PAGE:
2
$\begingroup$

I think the first statement is true and the second statement is false. If so, I want to try to prove the first statement and find a counterexample (or proof) for the second.

  1. If $\exists$ $x,y \in \mathbb Z$ such that $ax+by=c$, then $(a,b)|c$.

  2. If $\exists$ $x,y \in \mathbb Z$ such that $ax+by=c$, then $(a,b)=c$.

Is my intuition right that 1. is true and 2. is false?

$\endgroup$
  • 1
    $\begingroup$ Your intuition looks right to me. $\endgroup$ – Ben West Mar 7 '14 at 3:27
1
$\begingroup$

Recall that $(a,b)$ is the least positive integer that can be written in the form $ax+by$. Note that $(a,b)\mid a,b\implies (a,b)\mid ax+by$. In particular, every common divisor of $a$ and $b$ divides any linear combination $ax+by$.

$\endgroup$
1
$\begingroup$

Your intuition is correct.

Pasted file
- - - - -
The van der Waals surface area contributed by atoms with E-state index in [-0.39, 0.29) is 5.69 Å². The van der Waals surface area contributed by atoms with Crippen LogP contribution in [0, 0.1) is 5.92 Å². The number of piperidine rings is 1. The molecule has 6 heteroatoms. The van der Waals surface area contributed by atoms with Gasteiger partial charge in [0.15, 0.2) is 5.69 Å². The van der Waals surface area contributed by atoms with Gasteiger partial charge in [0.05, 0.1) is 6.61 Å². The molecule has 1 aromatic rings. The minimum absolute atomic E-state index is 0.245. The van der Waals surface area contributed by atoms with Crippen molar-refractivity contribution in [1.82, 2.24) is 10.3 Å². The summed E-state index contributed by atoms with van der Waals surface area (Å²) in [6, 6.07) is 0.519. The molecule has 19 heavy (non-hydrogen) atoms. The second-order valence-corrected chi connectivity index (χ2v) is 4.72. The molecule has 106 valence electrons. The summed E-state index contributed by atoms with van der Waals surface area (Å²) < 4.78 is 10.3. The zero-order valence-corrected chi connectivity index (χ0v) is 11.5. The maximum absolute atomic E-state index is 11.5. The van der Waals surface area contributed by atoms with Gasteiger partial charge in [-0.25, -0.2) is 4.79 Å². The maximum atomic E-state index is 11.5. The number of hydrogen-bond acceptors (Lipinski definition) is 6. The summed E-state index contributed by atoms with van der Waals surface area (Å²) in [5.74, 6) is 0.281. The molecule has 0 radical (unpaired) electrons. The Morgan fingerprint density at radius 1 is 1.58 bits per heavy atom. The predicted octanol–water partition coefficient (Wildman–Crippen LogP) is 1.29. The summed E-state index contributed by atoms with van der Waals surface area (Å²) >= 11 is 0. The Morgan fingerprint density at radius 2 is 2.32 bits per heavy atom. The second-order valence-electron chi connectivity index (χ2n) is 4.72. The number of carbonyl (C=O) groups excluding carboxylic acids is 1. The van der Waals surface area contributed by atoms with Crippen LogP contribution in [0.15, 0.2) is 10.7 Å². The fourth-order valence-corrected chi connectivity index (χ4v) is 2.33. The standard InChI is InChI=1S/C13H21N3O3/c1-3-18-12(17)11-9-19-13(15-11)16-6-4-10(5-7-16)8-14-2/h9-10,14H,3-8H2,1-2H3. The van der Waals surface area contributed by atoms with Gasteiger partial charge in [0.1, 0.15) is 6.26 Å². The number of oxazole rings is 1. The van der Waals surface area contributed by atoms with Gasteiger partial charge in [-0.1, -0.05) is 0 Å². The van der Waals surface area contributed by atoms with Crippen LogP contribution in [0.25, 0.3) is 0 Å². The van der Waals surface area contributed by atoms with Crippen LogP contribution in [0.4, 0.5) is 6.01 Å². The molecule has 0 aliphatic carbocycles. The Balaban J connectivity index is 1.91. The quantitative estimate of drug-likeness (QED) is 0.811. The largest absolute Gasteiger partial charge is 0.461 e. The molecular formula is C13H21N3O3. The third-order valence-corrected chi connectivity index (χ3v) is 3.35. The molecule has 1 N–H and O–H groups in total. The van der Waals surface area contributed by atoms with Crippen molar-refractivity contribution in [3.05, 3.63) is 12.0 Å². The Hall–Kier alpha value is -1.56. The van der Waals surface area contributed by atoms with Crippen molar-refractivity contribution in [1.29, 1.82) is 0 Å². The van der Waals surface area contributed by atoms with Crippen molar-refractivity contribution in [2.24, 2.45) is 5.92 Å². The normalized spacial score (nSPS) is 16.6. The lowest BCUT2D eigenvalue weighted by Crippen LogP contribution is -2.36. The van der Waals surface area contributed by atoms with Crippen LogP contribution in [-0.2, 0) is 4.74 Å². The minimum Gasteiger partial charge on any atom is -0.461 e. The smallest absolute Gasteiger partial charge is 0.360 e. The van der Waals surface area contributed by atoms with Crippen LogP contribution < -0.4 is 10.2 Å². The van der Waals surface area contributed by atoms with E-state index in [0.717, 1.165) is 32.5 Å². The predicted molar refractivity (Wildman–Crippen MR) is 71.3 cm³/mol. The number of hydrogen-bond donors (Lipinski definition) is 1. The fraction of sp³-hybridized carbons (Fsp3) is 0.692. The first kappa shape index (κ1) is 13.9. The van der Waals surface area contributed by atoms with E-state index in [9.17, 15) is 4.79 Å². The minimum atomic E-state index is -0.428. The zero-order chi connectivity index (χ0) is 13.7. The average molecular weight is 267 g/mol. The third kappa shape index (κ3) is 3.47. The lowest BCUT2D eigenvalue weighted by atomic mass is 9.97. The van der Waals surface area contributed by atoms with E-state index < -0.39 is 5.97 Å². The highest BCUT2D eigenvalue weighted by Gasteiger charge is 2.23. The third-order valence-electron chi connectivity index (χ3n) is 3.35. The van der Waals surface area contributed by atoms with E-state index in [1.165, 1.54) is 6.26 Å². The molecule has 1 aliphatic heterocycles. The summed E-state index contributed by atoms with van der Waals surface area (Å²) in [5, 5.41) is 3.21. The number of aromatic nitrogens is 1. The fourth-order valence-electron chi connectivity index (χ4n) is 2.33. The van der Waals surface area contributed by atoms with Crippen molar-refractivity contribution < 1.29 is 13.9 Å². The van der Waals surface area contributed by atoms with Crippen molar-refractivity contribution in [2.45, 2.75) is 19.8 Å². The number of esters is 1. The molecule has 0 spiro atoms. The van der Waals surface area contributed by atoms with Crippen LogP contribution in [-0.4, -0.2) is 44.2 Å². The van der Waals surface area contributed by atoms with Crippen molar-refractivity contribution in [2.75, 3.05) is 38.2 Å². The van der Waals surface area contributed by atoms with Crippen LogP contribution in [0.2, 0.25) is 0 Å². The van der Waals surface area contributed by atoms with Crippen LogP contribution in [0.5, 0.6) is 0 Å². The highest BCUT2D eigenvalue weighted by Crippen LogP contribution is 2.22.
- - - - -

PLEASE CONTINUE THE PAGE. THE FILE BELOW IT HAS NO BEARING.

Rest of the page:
Recall that $gcd(a,b)$ divides both $a$ and $b$, so it divides $ax+by$. But 2 is incorrect; here's a counterexample: Let $a=5, b=1, x=1, y=1.$ Then $d=6 \neq gcd(a,b)$.

Fun fact: This is related to Bezout's Lemma.

$\endgroup$
  • $\begingroup$ I'm not sure how that counterexample works. Maybe I am missing something, but if I plug in those numbers I get (5)(1) + (1)(1) = 6, right? So where are you getting d = 5? $\endgroup$ – idkmybffjill Mar 7 '14 at 7:41
  • $\begingroup$ You're right - I changed it. It still doesn't equal the gcd, though. $\endgroup$ – William Chang Mar 7 '14 at 7:43

Your Answer

By clicking “Post Your Answer”, you agree to our terms of service, privacy policy and cookie policy

Not the answer you're looking for? Browse other questions tagged or ask your own question.